Sidney Poitier was one of my favourite actors. He starred in two of my favourite movies that I watched as a child: "A Patch of Blue" and "To Sir, With Love". Of course I loved him in "Guess Who's Coming to Dinner," "A Raisin in the Sun," and "Lilies of the Field", but it was those two early films that imprinted him in my heart.
Both those early movies led me to books, and I watched and read both, several times.
When I was 10, I spent the summer with my grandparents and great-aunts in Brooklyn. They were wonderful to me and I have only happy memories of them. They were also horribly racist. One night I watched A Patch of Blue on TV, not for the first time, and was telling them about it. They thought the movie was very sad, because "they loved each other but could never be together". I said, "Because he was so much older than her." They all gasped in horror, and fell all over each other correcting me, "No! They can't be together because he's a Negro!" They were genuinely concerned that I didn't understand this very important life lesson.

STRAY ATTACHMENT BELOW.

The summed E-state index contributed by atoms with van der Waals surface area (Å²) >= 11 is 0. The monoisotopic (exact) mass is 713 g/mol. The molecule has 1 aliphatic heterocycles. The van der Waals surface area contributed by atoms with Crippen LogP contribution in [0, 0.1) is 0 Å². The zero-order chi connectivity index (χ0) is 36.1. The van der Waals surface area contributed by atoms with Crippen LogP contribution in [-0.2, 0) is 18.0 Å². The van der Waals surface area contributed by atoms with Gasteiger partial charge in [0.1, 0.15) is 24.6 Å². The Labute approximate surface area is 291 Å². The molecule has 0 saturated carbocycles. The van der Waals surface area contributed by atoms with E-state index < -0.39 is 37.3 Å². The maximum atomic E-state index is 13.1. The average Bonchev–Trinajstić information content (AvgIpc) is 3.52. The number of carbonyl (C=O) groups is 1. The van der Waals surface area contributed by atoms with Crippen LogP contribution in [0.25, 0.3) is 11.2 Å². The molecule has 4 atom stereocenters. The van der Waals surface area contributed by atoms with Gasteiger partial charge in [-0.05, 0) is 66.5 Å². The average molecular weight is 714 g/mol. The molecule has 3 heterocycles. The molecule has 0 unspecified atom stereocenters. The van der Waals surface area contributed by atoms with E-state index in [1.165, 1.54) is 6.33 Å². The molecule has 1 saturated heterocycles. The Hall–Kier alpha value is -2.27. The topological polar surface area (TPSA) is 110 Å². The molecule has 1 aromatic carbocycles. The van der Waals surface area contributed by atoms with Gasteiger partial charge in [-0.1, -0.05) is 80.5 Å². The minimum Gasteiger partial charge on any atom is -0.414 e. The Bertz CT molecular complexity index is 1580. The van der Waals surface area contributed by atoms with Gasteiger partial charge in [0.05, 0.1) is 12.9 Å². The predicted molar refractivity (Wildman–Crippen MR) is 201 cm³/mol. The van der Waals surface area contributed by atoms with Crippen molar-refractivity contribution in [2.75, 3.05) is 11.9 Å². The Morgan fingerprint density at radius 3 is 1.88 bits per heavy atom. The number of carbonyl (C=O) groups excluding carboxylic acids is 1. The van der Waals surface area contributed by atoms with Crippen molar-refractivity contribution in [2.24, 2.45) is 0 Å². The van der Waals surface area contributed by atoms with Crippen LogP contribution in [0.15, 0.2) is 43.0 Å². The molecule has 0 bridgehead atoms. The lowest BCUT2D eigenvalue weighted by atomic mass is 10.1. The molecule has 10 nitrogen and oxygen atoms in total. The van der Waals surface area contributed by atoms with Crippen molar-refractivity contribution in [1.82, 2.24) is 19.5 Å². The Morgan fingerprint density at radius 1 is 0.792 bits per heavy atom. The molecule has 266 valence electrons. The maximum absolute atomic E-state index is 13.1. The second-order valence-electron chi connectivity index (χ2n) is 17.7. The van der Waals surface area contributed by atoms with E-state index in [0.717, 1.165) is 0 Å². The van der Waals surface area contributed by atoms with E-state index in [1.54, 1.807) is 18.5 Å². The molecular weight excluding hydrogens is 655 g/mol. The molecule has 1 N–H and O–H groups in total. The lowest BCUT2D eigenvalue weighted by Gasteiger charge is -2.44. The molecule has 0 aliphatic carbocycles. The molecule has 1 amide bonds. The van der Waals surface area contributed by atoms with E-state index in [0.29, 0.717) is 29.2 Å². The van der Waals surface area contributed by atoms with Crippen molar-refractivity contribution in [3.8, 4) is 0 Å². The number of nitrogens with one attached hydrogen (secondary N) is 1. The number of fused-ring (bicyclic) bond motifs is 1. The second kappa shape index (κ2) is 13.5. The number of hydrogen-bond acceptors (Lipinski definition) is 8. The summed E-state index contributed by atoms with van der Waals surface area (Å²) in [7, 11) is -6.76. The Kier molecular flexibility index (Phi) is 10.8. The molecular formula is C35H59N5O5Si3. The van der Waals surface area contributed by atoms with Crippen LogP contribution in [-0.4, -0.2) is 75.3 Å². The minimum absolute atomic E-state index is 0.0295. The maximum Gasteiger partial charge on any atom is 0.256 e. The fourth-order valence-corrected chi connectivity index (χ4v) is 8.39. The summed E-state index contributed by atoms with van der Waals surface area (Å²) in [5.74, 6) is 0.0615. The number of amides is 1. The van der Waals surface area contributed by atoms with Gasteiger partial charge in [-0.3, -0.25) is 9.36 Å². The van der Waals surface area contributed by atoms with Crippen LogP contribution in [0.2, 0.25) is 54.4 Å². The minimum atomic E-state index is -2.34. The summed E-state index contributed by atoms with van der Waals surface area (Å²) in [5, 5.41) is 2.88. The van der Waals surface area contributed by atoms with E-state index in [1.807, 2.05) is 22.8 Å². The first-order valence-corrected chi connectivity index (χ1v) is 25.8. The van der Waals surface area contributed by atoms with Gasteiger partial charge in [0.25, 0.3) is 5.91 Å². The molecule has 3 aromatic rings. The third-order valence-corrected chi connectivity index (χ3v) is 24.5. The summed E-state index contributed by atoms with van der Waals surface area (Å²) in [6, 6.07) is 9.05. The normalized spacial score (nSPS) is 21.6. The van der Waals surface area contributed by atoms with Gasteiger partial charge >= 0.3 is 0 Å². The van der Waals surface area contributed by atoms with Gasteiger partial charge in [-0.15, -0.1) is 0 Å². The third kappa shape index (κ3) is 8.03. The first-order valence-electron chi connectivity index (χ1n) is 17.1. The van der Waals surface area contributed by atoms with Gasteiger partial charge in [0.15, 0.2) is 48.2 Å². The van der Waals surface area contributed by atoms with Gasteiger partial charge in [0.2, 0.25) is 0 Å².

A Patch of Blue is about racism, about the unnecessary cruelty that keeps these two good people apart. But to my relatives, the movie was a tale of star-crossed lovers: how sad that she fell in love with a Negro and didn't realize it. Not how unjust and ridiculous it was that these two people should be apart. I always associate the movie with that conversation; I look back on it with amusement.
(A Patch of Blue was also part of the beginning of my interest in disability, along with a children's book called Follow My Leader about a boy who is blinded and his guide dog.)
I loved A Patch of Blue, but when I saw To Sir, With Love, I fell in love with Sidney Poitier. He was a great actor, a steadfast activist, and an incredibly important figure in film. I'm thinking a Sidney Poitier film fest in chez Kaminker-Wood is in order.